March 04, 2013
Baucus makes US-EU trade deal a top priority
A top Senate Democrat is arguing that a trade deal forged between the United States and European Union would spur significant economic growth and must be made a top priority for the White House and the Congress.
Senate Finance Committee Chairman Max Baucus (D-Mont.), whose panel oversees trade, said a free-trade agreement would not only lower barriers but also raise the level of confidence in the United States and the EU — sparking significant growth in the world’s two largest economies," he wrote in an op-ed in the Financial Times on Monday.
"This is a deal that must be done, it must be done now, and it must be done right," he wrote.
"But in order to complete this pact, both sides are going to have to devote significant political focus to making tough choices in sensitive areas such as agriculture and domestic regulatory processes. Without addressing these vital issues, a deal will never happen."
Baucus pushed back on the idea that negotiators sign off on the issues that can be easily rectified and work on the tough issues on a separate track.
"That is a recipe for failure," Baucus wrote.
"Any bilateral trade and investment agreement must be comprehensive and address the full range of barriers to U.S. goods and services if it is to receive broad, bipartisan congressional support."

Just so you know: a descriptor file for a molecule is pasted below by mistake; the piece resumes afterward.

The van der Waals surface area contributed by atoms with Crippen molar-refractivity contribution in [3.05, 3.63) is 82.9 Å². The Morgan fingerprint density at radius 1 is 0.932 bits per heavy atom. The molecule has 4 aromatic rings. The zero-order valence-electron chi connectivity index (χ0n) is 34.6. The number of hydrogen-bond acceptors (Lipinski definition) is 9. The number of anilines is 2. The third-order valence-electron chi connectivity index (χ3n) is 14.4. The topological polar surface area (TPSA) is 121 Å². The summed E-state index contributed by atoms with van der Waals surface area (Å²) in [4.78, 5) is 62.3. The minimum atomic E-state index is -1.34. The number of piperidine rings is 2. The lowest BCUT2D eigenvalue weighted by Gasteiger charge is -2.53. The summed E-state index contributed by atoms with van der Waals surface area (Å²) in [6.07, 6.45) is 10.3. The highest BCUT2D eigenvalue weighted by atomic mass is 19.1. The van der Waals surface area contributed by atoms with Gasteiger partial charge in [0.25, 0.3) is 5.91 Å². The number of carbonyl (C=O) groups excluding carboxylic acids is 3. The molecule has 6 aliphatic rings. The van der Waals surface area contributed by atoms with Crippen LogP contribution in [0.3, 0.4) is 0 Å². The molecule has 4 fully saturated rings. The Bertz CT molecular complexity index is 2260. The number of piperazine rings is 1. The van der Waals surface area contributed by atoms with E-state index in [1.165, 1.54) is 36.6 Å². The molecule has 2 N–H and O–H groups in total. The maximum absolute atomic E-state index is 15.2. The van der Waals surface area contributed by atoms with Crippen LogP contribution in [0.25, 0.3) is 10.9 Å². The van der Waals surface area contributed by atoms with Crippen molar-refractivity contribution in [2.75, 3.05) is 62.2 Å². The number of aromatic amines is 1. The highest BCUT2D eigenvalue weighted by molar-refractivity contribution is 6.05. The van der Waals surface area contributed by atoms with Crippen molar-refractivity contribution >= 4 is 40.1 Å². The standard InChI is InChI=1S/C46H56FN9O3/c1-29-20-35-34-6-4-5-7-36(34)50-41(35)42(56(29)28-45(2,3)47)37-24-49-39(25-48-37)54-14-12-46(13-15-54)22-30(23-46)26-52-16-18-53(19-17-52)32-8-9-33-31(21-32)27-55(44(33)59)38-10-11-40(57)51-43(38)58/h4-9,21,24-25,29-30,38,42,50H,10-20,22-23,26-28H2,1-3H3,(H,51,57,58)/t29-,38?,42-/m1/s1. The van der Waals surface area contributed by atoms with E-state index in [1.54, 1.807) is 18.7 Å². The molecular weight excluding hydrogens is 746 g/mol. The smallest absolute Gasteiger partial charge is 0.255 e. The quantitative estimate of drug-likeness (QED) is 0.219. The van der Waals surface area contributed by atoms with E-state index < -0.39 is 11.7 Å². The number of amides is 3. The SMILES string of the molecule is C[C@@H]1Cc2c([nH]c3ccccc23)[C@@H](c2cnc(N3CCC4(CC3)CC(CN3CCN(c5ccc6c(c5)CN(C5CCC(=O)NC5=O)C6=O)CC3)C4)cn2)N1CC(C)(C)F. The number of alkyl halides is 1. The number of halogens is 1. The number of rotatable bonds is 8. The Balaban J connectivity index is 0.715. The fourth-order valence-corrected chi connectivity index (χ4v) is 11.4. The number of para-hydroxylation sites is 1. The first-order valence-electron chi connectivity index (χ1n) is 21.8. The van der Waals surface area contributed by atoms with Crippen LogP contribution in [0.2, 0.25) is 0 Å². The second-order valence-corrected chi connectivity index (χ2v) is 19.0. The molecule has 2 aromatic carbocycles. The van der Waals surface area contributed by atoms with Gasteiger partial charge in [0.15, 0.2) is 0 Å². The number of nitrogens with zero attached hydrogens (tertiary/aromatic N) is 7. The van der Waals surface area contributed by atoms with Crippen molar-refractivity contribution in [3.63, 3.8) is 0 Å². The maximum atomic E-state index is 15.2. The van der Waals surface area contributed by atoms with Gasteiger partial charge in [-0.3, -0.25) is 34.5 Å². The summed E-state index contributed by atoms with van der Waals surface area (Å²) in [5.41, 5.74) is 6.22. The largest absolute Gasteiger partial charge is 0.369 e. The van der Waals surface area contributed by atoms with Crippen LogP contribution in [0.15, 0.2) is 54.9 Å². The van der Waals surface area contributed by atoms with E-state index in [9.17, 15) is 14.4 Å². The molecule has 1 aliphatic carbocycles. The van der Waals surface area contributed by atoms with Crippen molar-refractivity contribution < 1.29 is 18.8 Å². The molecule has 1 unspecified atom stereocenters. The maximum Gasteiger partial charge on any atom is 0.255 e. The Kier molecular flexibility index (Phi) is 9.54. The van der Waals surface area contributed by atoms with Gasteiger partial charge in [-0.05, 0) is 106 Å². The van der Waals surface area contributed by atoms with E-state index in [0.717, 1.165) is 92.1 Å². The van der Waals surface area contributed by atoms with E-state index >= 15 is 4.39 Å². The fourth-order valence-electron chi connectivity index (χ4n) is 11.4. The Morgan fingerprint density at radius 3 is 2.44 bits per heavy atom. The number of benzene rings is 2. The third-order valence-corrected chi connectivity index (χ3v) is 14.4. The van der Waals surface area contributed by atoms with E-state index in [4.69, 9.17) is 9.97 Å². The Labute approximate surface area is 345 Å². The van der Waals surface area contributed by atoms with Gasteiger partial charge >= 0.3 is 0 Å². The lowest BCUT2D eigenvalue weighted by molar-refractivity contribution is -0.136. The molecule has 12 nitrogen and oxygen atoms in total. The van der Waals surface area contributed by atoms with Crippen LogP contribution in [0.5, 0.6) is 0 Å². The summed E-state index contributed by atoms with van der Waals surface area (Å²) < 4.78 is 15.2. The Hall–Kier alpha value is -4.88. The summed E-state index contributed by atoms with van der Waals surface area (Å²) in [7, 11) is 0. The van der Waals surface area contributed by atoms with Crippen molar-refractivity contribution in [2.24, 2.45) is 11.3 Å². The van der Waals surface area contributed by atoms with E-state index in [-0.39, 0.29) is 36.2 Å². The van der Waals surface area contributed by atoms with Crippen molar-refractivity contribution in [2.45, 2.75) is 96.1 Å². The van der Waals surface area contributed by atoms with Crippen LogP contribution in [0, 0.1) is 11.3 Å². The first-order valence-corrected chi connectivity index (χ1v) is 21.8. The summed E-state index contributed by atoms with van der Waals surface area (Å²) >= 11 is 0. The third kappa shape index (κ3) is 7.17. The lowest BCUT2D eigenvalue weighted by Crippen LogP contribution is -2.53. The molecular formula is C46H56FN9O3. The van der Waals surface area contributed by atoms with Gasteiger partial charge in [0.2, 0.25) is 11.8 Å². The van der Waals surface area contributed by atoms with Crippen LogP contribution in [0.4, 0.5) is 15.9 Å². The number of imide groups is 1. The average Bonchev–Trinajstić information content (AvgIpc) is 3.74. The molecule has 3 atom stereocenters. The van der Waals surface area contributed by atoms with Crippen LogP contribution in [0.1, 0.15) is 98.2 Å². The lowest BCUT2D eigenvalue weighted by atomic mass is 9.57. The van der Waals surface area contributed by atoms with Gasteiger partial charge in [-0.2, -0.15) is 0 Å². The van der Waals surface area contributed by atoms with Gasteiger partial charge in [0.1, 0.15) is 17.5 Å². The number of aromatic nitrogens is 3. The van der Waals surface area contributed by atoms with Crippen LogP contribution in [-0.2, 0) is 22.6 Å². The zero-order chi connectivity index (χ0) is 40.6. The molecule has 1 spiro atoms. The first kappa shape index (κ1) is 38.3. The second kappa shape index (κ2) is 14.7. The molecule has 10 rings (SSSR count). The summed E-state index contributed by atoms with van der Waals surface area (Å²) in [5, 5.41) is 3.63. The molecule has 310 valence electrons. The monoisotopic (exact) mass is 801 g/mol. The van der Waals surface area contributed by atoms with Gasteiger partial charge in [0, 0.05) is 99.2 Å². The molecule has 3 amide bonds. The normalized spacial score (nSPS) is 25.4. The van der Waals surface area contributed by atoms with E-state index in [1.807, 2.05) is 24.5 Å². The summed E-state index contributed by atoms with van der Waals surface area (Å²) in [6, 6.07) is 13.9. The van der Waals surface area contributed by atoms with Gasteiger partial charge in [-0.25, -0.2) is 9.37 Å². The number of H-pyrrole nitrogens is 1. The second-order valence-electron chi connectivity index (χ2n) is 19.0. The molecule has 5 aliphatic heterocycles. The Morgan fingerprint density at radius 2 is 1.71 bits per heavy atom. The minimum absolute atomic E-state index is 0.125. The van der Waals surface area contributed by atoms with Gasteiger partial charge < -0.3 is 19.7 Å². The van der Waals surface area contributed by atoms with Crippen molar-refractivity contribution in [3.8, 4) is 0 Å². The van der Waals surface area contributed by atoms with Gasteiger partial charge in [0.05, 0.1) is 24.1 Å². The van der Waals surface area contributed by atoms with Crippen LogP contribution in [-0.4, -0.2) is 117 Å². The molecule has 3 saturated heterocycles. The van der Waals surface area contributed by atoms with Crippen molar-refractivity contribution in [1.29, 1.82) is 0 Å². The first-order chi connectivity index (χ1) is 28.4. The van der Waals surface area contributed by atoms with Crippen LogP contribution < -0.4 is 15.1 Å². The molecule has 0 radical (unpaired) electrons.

He vowed to make a US-EU trade deal a top priority for his panel, which has plans in the near future to discuss how to accelerate the trade negotiations.
"There is widespread agreement that the potential benefits, including support for millions of American jobs, are simply too big to be left on the table," he wrote.
In his State of the Union address, President Obama announced that trade talks would finally be launched. Negotiations are expected to start in June on the agreement that would create a $5 trillion free-trade zone.
A few months ago, Baucus met with José Manuel Barroso, European Commission president, and Karel De Gucht, EU trade commissioner, in Brussels to boost talks along.
While eliminating remaining tariffs will be a focus, there is an understanding that Congress will not approve a deal that "fails to address the areas likely to yield some of the most significant economic gains" such as streamlining regulations and dropping agricultural barriers.
For example, while there has been some broader acceptance of genetically modified crops, Europeans have been largely opposed to allowing those exports from the United States.
There also is opposition in Europe to some feed additives used in beef and pork, which Baucus argues has been scientifically proven as safe and should be allowed.
"No one should underestimate the challenges that lie ahead in this negotiation," he said.
"But I believe there is a strong chance that we can reach the sort of agreement that is needed by both sides, and send a signal to the rest of the world."
He also called on the White House to nominate the next U.S. trade representative to replace Ron Kirk, who left the administration after one term with Obama.
The leading candidate is Jeff Zients, who has been heading up the White House's budget office.
"To complete an agreement of this magnitude will require strong and sustained political leadership," Baucus said.
"An essential piece of the puzzle will be the selection of the U.S. trade representative to succeed Ron Kirk."
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